United States District Court, N.D. Georgia, Atlanta Division
CIVIL RIGHTS 42 U.S.C. § 1983
FINAL REPORT AND RECOMMENDATION
K. LARKINS III, UNITED STATES MAGISTRATE JUDGE
a pretrial detainee at the Newton County Jail in Covington,
Georgia, has filed this civil rights action pursuant to 42
U.S.C. § 1983. [Doc. 1.] The Court has granted Plaintiff
leave to proceed without prepayment of fees. This matter is
before the Court for a frivolity screening pursuant to 28
U.S.C. § 1915A.
to 28 U.S.C. § 1915A, a federal court is required to
conduct an initial screening of a prisoner complaint to
determine whether the action is: (1) frivolous or malicious;
(2) fails to state a claim on which relief may be granted; or
(3) seeks monetary relief against a defendant who is immune
from such relief. A claim is frivolous, and must be
dismissed, when it “lacks an arguable basis either in
law or in fact.” Miller v. Donald, 541 F.3d
1091, 1100 (11th Cir. 2008). A district court also may
dismiss a complaint if the alleged facts do not state a
plausible claim for relief. Sinaltrainal v. Coca-Cola
Co., 578 F.3d 1252, 1260 (11th Cir. 2009).
state a claim for relief under 42 U.S.C. § 1983, a
plaintiff must allege that: (1) an act or omission deprived
him of a right, privilege, or immunity secured by the
Constitution or a statute of the United States; and (2) the
deprivation occurred under color of state law. Richardson
v. Johnson, 598 F.3d 734, 737 (11th Cir. 2010). If a
plaintiff cannot satisfy those requirements, or fails to
provide factual allegations in support of the claim, the
complaint may be dismissed. Id. at 737-38.
claims that Defendant has denied him access to paper copies
of his personal mail, requiring that Plaintiff view all
non-legal mail through the use of an electronic kiosk.
Plaintiff asserts that this practice violates his right to
procedural due process under the 14th Amendment. He does not
state that that Sheriff Ezell is personally involved in the
handling of his mail, but argues that he is liable for the
violation of his rights because the Sheriff is
“responsible for operations at the institution.”
[Doc. 1 at 3.] Plaintiff seeks $100, 000 in damages and an
order requiring Defendant to provide Plaintiff with his mail.
Fourteenth Amendment protects against deprivation of a
constitutionally protected interest in life, liberty, or
property without the due process of law.” Loor v.
Bailey, 708 Fed.Appx. 992, 994 (11th Cir. 2017) (citing
Maddox v. Stephens, 727 F.3d 1109, 1118 (11th Cir.
2013)) (internal quotation marks omitted). A claim for the
violation of procedural due process rights requires proof of
three elements: “(1) a deprivation of a
constitutionally-protected liberty or property interest; (2)
state action; and (3) constitutionally-inadequate
process.” Id. (quoting Arrington v.
Helms, 438 F.3d 1336, 1347 (11th Cir. 2006)).
fails to state a procedural due process claim. He does not
allege that his mail was withheld from him or otherwise
censored or restricted. Rather, he merely complains that he
was required to access his incoming non-legal mail through a
kiosk. The jail's policy does not rise to the level of a
constitutional violation, and Plaintiff's claim must,
therefore, fail. See Wood v. DeSoto Cty. Sheriff's
Dept., No. 316cv42-MPM-RP, 2017 WL 2292790, at *10 (N.D.
Miss. May 24, 2017) (finding that restricting plaintiff to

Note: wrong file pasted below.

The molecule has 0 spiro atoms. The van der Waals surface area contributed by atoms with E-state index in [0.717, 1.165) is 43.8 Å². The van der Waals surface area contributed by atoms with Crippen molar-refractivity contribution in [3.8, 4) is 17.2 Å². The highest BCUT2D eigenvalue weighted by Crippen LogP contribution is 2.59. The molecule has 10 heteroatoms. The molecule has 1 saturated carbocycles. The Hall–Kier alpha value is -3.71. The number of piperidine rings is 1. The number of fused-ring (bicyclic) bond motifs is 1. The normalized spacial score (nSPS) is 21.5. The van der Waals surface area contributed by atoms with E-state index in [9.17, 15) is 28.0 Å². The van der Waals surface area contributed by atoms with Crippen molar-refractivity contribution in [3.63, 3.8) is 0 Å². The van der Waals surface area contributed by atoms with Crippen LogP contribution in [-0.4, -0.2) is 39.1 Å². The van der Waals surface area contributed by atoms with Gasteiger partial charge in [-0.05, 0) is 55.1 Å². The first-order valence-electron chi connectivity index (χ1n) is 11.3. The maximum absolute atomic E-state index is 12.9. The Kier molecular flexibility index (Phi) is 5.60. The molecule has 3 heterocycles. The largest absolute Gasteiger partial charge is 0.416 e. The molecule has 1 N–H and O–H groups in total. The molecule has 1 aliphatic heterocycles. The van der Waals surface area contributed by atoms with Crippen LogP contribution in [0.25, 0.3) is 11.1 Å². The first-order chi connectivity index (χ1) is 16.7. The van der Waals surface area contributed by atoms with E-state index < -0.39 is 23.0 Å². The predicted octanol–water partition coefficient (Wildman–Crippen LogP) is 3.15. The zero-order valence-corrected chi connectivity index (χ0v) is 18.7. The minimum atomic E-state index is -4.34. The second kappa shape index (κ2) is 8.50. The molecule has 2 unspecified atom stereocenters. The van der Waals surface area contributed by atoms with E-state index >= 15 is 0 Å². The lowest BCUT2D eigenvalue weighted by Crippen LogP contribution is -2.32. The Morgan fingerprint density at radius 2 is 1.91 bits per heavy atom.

electronic kiosk to access incoming non-legal mail is not a
“[w]hen a Georgia Sheriff functions as an arm of the
State, he enjoys Eleventh Amendment immunity from a §
1983 claim for money damages or other retrospective relief
brought against him in his official capacity.”
Johnson v. Forsyth Cty. Bd. of Comm'rs, No.
2:14-CV-00173-RWS-JCF, 2015 WL 1725717, at *3 (N.D.Ga. Mar.
10, 2015) (citing Purcell v. Toombs Cty., 400 F.3d
1313, 1325 (11th Cir. 2005)). Accordingly, Plaintiff's
claim for money damages against Sheriff Ezell must fail.
supervisors cannot be held liable under § 1983 for the
unconstitutional acts of their subordinates on the basis of
respondeat superior or vicarious liability.
Simpson v. Stewart, 386 Fed.Appx. 859, 860 (11th
Cir. 2010). Rather, a supervisor is only liable when he
“personally participates in the alleged
unconstitutional conduct or when there is a causal connection
between [his] actions . . . and the alleged constitutional
deprivation.” Chatham v. Adcock, 334 Fed.Appx.
281, 285-86 (11th Cir. 2009) (citing Cottone v.
Jenne, 326 F.3d 1352, 1460 (11th Cir. 2003)).
causal connection is established when: (1) the supervisor was
on notice, by a history of widespread abuse, of the need to
correct a practice that led to the alleged deprivation and
failed to do so; (2) the supervisor's policy or custom
resulted in deliberate indifference; or (3) the supervisor
directed the subordinate to act unlawfully and/or failed to
stop the unlawful action. Id.; White v.
Thompson, 299 Fed.Appx. 930, 933 (11th Cir. 2008).
“The standard by which a supervisor is held liable in
[his] individual capacity for the actions of a subordinate is
extremely rigorous.” Gonzalez v. Reno, 325
F.3d 1228, 1234 (11th Cir. 2003). Other than alleging that
Sheriff Ezell is “responsible for operations at the
institution, ” Plaintiff does not provide any factual
allegations to provide a causal connection between Sheriff
Ezell and the use of the mail kiosk. He has, therefore,
failed to establish a basis for Sheriff Ezell's
foregoing reasons, IT IS RECOMMENDED that
the complaint be DISMISSED for failure to
state a claim under 28 U.S.C. § 1915A. The Clerk is
DIRECTED to terminate the reference to the
undersigned magistrate judge.